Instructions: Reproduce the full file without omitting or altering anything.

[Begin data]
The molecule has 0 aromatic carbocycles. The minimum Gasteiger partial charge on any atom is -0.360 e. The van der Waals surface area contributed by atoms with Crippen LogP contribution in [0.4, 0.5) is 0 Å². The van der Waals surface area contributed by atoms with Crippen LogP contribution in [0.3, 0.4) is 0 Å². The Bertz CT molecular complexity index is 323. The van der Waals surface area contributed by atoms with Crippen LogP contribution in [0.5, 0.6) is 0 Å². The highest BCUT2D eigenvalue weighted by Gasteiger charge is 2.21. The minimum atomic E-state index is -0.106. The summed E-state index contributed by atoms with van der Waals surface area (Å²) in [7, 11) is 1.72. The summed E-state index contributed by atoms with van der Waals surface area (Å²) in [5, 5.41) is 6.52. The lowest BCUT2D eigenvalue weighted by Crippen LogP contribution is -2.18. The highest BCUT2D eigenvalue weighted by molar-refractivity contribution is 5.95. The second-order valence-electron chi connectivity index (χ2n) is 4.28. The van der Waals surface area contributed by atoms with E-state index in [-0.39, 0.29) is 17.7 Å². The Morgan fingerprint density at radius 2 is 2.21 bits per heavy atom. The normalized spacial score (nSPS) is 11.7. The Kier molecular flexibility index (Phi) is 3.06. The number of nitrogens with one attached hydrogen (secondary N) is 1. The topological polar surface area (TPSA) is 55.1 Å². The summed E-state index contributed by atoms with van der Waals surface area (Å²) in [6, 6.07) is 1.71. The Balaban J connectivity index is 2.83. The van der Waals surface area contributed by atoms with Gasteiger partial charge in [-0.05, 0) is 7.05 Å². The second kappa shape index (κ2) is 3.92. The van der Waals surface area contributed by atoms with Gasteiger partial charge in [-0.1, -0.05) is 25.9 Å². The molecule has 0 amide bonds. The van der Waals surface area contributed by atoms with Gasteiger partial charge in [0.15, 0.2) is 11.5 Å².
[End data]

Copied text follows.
The molecule has 0 aromatic carbocycles. The minimum Gasteiger partial charge on any atom is -0.360 e. The van der Waals surface area contributed by atoms with Crippen LogP contribution in [0.4, 0.5) is 0 Å². The van der Waals surface area contributed by atoms with Crippen LogP contribution in [0.3, 0.4) is 0 Å². The Bertz CT molecular complexity index is 323. The van der Waals surface area contributed by atoms with Crippen LogP contribution in [0.5, 0.6) is 0 Å². The highest BCUT2D eigenvalue weighted by Gasteiger charge is 2.21. The minimum atomic E-state index is -0.106. The summed E-state index contributed by atoms with van der Waals surface area (Å²) in [7, 11) is 1.72. The summed E-state index contributed by atoms with van der Waals surface area (Å²) in [5, 5.41) is 6.52. The lowest BCUT2D eigenvalue weighted by Crippen LogP contribution is -2.18. The highest BCUT2D eigenvalue weighted by molar-refractivity contribution is 5.95. The second-order valence-electron chi connectivity index (χ2n) is 4.28. The van der Waals surface area contributed by atoms with E-state index in [-0.39, 0.29) is 17.7 Å². The Morgan fingerprint density at radius 2 is 2.21 bits per heavy atom. The normalized spacial score (nSPS) is 11.7. The Kier molecular flexibility index (Phi) is 3.06. The number of nitrogens with one attached hydrogen (secondary N) is 1. The topological polar surface area (TPSA) is 55.1 Å². The summed E-state index contributed by atoms with van der Waals surface area (Å²) in [6, 6.07) is 1.71. The Balaban J connectivity index is 2.83. The van der Waals surface area contributed by atoms with Gasteiger partial charge in [-0.05, 0) is 7.05 Å². The second kappa shape index (κ2) is 3.92. The van der Waals surface area contributed by atoms with Gasteiger partial charge in [-0.1, -0.05) is 25.9 Å². The molecule has 0 amide bonds. The van der Waals surface area contributed by atoms with Gasteiger partial charge in [0.15, 0.2) is 11.5 Å².